Ciné-ONU Vienna screening: “Jane Goodall – Reasons for hope”

To mark International Mother Earth Day, Cine-ONU Vienna screened the film “Jane Goodall – Reasons for hope” in cooperation with the United Nations Environment Programme (UNEP) and the British Embassy Vienna. Jane Goodall's exploration of projects that offer hope for biodiversity inspired and captivated the audience.

VIENNA, 22 April 2024 - In the film, Jane Goodall highlights four pillars of hope: the amazing human intellect, the resilience of nature, the power and dedication of young people, and the indomitable human spirit. These pillars of hope are shown with examples from across the world such as the human-led migration of the Northern Bald Ibis across the Alps or the reintroduction of the American Bison. Furthermore, the film emphasizes the importance of the efforts and engagement of children and young people through the Roots & Shoots programme, initiated by Jane Goodall.

After the screening, an insightful discussion on Jane Goodall’s work, biodiversity and wildlife conservation took place. Johannes Fritz, Biologist, Conservationist and Project Manager of LIFE Northern Bald Ibis, run in cooperation with the Vienna Zoo, shared positive results of the project: “The population of the Northern Bald Ibis is growing thanks to good reproductive numbers.” Also, the species is “close to self-sustainability” but he highlighted that in addition to threats such as hunting and electrocution, climate change is representing a more and more pressing issue for the birds.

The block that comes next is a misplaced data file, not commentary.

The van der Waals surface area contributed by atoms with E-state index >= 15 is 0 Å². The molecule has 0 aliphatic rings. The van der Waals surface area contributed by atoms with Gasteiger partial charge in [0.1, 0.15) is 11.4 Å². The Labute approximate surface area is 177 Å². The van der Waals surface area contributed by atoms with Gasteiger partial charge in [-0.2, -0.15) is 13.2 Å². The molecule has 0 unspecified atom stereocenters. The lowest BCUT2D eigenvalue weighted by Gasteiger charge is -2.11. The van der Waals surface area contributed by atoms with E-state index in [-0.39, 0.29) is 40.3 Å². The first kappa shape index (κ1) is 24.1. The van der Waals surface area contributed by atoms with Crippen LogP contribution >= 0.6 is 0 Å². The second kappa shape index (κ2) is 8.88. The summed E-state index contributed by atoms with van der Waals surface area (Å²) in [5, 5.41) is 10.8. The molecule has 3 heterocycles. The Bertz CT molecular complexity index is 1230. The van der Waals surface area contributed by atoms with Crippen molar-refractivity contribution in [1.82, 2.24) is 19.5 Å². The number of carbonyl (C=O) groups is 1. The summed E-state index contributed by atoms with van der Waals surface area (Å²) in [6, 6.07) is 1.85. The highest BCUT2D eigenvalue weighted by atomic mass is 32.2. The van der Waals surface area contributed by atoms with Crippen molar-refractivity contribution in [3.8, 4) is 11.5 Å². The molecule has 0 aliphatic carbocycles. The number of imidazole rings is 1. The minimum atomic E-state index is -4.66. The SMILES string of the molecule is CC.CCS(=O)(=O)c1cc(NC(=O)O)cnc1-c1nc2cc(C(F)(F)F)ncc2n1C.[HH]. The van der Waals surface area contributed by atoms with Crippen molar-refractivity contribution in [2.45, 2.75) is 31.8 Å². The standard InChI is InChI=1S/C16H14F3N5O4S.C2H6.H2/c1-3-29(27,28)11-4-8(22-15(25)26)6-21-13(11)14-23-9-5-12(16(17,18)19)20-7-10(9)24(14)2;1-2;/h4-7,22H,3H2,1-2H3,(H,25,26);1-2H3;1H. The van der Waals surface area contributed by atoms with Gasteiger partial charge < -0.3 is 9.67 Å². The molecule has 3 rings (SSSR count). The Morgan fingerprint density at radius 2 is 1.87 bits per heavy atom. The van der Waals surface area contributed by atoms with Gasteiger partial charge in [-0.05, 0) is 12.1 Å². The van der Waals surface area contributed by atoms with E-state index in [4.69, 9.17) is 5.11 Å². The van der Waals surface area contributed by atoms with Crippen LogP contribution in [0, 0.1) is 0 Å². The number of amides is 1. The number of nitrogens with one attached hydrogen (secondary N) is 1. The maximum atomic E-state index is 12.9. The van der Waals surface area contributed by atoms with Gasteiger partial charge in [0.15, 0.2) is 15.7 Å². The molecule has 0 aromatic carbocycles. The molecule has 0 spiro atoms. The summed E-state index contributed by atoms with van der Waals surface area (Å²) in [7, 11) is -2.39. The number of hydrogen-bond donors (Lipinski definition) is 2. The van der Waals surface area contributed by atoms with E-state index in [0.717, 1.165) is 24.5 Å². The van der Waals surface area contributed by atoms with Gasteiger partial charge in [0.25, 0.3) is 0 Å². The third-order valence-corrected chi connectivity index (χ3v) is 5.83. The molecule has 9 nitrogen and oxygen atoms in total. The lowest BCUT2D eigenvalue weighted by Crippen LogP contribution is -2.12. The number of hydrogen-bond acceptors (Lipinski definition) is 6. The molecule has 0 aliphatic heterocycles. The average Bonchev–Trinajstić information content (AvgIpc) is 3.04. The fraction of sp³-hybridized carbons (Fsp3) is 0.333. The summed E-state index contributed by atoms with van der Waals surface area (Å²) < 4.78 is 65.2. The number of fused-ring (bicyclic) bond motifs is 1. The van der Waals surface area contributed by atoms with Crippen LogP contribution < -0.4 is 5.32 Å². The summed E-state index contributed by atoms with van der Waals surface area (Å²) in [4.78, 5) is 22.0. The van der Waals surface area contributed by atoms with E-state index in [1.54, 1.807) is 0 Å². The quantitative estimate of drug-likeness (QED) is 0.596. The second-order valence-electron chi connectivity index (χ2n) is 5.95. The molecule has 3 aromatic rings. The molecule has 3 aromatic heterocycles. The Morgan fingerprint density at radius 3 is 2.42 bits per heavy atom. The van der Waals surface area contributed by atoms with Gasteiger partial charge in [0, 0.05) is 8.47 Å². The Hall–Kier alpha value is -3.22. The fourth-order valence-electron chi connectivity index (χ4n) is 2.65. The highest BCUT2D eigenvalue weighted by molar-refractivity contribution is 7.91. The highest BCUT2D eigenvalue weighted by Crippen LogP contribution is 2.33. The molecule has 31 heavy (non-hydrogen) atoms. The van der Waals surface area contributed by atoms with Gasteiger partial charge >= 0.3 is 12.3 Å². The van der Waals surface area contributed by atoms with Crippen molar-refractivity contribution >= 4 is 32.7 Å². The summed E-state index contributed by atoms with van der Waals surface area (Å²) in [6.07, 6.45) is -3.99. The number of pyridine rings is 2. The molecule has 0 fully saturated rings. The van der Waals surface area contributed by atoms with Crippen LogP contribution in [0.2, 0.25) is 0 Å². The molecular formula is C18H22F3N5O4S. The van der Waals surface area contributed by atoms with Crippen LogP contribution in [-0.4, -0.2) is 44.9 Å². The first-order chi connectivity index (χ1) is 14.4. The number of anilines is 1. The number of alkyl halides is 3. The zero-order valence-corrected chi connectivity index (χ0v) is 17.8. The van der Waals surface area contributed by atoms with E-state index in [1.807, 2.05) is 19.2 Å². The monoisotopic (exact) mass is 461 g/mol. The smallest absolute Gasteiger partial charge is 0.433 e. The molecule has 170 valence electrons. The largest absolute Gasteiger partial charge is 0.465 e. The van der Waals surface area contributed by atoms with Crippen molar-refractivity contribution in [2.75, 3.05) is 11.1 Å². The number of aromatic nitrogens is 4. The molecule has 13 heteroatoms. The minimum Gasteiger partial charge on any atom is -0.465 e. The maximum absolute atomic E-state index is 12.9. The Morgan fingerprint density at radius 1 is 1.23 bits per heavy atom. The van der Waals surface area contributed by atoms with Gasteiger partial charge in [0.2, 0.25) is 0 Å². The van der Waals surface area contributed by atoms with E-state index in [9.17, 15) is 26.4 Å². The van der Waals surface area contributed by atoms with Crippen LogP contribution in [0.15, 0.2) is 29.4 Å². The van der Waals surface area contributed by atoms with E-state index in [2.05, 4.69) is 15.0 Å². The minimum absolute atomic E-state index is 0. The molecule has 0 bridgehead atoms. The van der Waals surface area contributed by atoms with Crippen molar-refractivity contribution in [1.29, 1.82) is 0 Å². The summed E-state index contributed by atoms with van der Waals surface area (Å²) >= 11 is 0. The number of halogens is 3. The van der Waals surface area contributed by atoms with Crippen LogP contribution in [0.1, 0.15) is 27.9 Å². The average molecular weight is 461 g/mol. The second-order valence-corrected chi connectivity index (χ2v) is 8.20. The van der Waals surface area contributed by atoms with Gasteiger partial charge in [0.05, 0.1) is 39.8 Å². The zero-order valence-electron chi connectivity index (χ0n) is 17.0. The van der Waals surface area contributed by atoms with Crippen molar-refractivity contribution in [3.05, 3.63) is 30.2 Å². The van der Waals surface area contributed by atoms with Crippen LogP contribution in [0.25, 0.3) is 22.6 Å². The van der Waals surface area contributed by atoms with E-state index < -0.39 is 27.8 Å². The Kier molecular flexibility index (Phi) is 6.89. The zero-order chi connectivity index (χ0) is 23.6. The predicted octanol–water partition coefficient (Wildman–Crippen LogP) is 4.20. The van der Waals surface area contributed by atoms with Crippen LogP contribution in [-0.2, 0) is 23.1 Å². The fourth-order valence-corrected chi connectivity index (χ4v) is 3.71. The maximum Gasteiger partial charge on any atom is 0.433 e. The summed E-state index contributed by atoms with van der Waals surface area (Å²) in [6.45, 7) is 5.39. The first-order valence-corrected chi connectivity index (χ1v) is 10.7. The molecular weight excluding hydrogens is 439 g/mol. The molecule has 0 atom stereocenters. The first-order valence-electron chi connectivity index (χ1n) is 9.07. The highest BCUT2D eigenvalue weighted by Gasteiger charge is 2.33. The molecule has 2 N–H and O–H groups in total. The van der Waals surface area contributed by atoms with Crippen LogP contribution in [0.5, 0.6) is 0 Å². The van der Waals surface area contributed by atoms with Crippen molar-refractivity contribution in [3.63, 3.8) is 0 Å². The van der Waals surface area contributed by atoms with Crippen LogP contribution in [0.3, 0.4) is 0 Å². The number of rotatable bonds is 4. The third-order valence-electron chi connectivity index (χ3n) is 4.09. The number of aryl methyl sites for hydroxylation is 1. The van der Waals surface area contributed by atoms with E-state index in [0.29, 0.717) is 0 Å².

Maarten Hofman, Associate Programme Management Officer, United Nations Environment Programme (UNEP), said: “The examples shown in the film highlight what can be done, but there are so many more positive examples that people are not aware of. Around the world there are thousands of grassroots projects trying to contribute.” Furthermore, he highlighted that biodiversity goes hand in hand with other topics such as pollution, waste and climate change.

Richard Cornford, research scholar of the Biodiversity, Ecology, and Conservation Research Group, at the International Institute for Applied Systems Analysis (IIASA), spoke about main drivers of decline and that “land use change is having the biggest impact in terms of species losses and population declines.” He emphasized how challenging it is to protect critically endangered species and that it is impressive to bring back species that were on the brink of extinction.

Diana Leizinger, Co-Executive Director of the Jane Goodall Institute Austria, talked about how the work of all these Institutes around the world “help to spread Jane’s vision to reach people and implement projects”. She also mentioned the work of the Austrian institute in Uganda as well as the engagement with young children by offering educational material and skills as well as supporting young people to get active in their local communities.